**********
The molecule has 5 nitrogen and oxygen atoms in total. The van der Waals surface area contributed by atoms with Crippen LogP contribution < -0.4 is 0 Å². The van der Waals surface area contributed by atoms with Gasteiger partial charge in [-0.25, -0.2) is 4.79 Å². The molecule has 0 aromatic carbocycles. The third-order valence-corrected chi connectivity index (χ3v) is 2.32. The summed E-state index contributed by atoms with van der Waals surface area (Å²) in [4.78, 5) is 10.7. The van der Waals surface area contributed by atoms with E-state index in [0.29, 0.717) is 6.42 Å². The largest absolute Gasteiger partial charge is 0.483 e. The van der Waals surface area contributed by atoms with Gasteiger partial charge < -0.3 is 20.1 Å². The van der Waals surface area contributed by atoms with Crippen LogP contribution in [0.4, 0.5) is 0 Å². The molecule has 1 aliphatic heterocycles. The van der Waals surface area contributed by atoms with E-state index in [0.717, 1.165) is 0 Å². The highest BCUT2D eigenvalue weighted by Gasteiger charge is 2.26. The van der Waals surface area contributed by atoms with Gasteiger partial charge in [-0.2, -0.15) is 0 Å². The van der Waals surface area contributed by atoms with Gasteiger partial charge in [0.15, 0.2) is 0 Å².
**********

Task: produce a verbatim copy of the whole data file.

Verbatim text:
The molecule has 5 nitrogen and oxygen atoms in total. The van der Waals surface area contributed by atoms with Crippen LogP contribution < -0.4 is 0 Å². The van der Waals surface area contributed by atoms with Gasteiger partial charge in [-0.25, -0.2) is 4.79 Å². The molecule has 0 aromatic carbocycles. The third-order valence-corrected chi connectivity index (χ3v) is 2.32. The summed E-state index contributed by atoms with van der Waals surface area (Å²) in [4.78, 5) is 10.7. The van der Waals surface area contributed by atoms with E-state index in [0.29, 0.717) is 6.42 Å². The largest absolute Gasteiger partial charge is 0.483 e. The van der Waals surface area contributed by atoms with Gasteiger partial charge < -0.3 is 20.1 Å². The van der Waals surface area contributed by atoms with Crippen LogP contribution in [0.4, 0.5) is 0 Å². The molecule has 1 aliphatic heterocycles. The van der Waals surface area contributed by atoms with E-state index in [0.717, 1.165) is 0 Å². The highest BCUT2D eigenvalue weighted by Gasteiger charge is 2.26. The van der Waals surface area contributed by atoms with Gasteiger partial charge in [-0.2, -0.15) is 0 Å². The van der Waals surface area contributed by atoms with Gasteiger partial charge in [0.15, 0.2) is 0 Å².